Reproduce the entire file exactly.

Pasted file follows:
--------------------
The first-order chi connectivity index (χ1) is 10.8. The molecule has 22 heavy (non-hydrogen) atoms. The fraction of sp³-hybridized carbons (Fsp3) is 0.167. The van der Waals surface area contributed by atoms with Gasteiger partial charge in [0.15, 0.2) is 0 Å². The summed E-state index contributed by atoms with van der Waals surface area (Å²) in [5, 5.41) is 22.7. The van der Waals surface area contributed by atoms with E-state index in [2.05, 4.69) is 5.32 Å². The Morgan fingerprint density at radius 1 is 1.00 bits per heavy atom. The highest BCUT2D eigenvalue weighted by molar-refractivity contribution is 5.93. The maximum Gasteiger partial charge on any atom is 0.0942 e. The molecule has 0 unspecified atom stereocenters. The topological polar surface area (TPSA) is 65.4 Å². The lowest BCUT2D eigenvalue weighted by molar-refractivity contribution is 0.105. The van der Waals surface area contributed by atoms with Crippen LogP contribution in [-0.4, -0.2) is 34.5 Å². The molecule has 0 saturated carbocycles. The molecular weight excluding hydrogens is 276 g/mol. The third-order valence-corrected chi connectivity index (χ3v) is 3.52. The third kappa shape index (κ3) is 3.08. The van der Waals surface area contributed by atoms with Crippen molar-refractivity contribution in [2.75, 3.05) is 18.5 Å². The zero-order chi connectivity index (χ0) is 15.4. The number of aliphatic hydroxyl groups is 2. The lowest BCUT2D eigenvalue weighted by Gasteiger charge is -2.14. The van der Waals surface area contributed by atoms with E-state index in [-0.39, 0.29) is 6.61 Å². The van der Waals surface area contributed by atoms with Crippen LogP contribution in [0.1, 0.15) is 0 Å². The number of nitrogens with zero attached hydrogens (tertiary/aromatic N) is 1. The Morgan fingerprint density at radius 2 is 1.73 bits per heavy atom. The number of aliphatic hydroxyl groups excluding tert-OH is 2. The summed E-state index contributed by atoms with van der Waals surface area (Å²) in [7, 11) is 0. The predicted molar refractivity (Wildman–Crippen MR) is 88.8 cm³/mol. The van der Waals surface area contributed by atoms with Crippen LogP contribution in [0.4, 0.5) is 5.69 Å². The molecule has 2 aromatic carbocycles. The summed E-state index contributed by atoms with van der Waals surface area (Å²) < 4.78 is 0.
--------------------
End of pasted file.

The first-order chi connectivity index (χ1) is 10.8. The molecule has 22 heavy (non-hydrogen) atoms. The fraction of sp³-hybridized carbons (Fsp3) is 0.167. The van der Waals surface area contributed by atoms with Gasteiger partial charge in [0.15, 0.2) is 0 Å². The summed E-state index contributed by atoms with van der Waals surface area (Å²) in [5, 5.41) is 22.7. The van der Waals surface area contributed by atoms with E-state index in [2.05, 4.69) is 5.32 Å². The Morgan fingerprint density at radius 1 is 1.00 bits per heavy atom. The highest BCUT2D eigenvalue weighted by molar-refractivity contribution is 5.93. The maximum Gasteiger partial charge on any atom is 0.0942 e. The molecule has 0 unspecified atom stereocenters. The topological polar surface area (TPSA) is 65.4 Å². The lowest BCUT2D eigenvalue weighted by molar-refractivity contribution is 0.105. The van der Waals surface area contributed by atoms with Crippen LogP contribution in [-0.4, -0.2) is 34.5 Å². The molecule has 0 saturated carbocycles. The molecular weight excluding hydrogens is 276 g/mol. The third-order valence-corrected chi connectivity index (χ3v) is 3.52. The third kappa shape index (κ3) is 3.08. The van der Waals surface area contributed by atoms with Crippen molar-refractivity contribution in [2.75, 3.05) is 18.5 Å². The zero-order chi connectivity index (χ0) is 15.4. The number of aliphatic hydroxyl groups is 2. The lowest BCUT2D eigenvalue weighted by Gasteiger charge is -2.14. The van der Waals surface area contributed by atoms with E-state index in [-0.39, 0.29) is 6.61 Å². The van der Waals surface area contributed by atoms with Crippen LogP contribution in [0.1, 0.15) is 0 Å². The number of nitrogens with zero attached hydrogens (tertiary/aromatic N) is 1. The Morgan fingerprint density at radius 2 is 1.73 bits per heavy atom. The number of aliphatic hydroxyl groups excluding tert-OH is 2. The summed E-state index contributed by atoms with van der Waals surface area (Å²) in [7, 11) is 0. The predicted molar refractivity (Wildman–Crippen MR) is 88.8 cm³/mol. The van der Waals surface area contributed by atoms with Crippen LogP contribution in [0.4, 0.5) is 5.69 Å². The molecule has 2 aromatic carbocycles. The summed E-state index contributed by atoms with van der Waals surface area (Å²) < 4.78 is 0.